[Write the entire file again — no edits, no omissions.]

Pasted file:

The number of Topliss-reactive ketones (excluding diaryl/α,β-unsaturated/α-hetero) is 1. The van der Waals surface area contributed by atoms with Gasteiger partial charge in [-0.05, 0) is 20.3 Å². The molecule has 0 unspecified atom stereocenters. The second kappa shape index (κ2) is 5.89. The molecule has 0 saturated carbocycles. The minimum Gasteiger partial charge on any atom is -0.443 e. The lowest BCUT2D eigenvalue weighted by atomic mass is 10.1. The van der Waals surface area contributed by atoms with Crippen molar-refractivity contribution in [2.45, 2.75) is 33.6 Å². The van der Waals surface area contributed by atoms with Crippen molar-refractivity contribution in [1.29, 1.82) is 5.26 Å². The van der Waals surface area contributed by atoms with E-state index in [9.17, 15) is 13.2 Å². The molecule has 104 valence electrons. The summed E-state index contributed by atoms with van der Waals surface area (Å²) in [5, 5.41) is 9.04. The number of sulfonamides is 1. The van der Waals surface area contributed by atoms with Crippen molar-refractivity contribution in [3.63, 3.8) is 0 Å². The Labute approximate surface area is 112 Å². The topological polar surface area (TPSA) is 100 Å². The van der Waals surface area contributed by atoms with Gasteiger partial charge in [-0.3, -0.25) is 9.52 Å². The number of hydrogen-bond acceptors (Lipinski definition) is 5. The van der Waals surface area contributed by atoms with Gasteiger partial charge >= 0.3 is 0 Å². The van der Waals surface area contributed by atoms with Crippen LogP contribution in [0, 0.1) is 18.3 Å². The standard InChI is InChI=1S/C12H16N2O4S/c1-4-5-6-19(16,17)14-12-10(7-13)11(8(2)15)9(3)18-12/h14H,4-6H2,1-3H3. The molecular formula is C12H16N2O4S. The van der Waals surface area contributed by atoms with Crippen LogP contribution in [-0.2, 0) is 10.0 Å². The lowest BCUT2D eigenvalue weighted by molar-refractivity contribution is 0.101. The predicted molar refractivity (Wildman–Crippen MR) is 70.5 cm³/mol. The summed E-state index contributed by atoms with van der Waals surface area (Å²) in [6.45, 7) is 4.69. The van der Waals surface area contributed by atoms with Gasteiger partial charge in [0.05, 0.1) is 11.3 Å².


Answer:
The number of Topliss-reactive ketones (excluding diaryl/α,β-unsaturated/α-hetero) is 1. The van der Waals surface area contributed by atoms with Gasteiger partial charge in [-0.05, 0) is 20.3 Å². The molecule has 0 unspecified atom stereocenters. The second kappa shape index (κ2) is 5.89. The molecule has 0 saturated carbocycles. The minimum Gasteiger partial charge on any atom is -0.443 e. The lowest BCUT2D eigenvalue weighted by atomic mass is 10.1. The van der Waals surface area contributed by atoms with Crippen molar-refractivity contribution in [2.45, 2.75) is 33.6 Å². The van der Waals surface area contributed by atoms with Crippen molar-refractivity contribution in [1.29, 1.82) is 5.26 Å². The van der Waals surface area contributed by atoms with E-state index in [9.17, 15) is 13.2 Å². The molecule has 104 valence electrons. The summed E-state index contributed by atoms with van der Waals surface area (Å²) in [5, 5.41) is 9.04. The number of sulfonamides is 1. The van der Waals surface area contributed by atoms with Crippen molar-refractivity contribution in [3.63, 3.8) is 0 Å². The Labute approximate surface area is 112 Å². The topological polar surface area (TPSA) is 100 Å². The van der Waals surface area contributed by atoms with Gasteiger partial charge in [-0.3, -0.25) is 9.52 Å². The number of hydrogen-bond acceptors (Lipinski definition) is 5. The van der Waals surface area contributed by atoms with Gasteiger partial charge >= 0.3 is 0 Å². The van der Waals surface area contributed by atoms with Crippen LogP contribution in [0, 0.1) is 18.3 Å². The standard InChI is InChI=1S/C12H16N2O4S/c1-4-5-6-19(16,17)14-12-10(7-13)11(8(2)15)9(3)18-12/h14H,4-6H2,1-3H3. The molecular formula is C12H16N2O4S. The van der Waals surface area contributed by atoms with Crippen LogP contribution in [-0.2, 0) is 10.0 Å². The lowest BCUT2D eigenvalue weighted by molar-refractivity contribution is 0.101. The predicted molar refractivity (Wildman–Crippen MR) is 70.5 cm³/mol. The summed E-state index contributed by atoms with van der Waals surface area (Å²) in [6.45, 7) is 4.69. The van der Waals surface area contributed by atoms with Gasteiger partial charge in [0.05, 0.1) is 11.3 Å².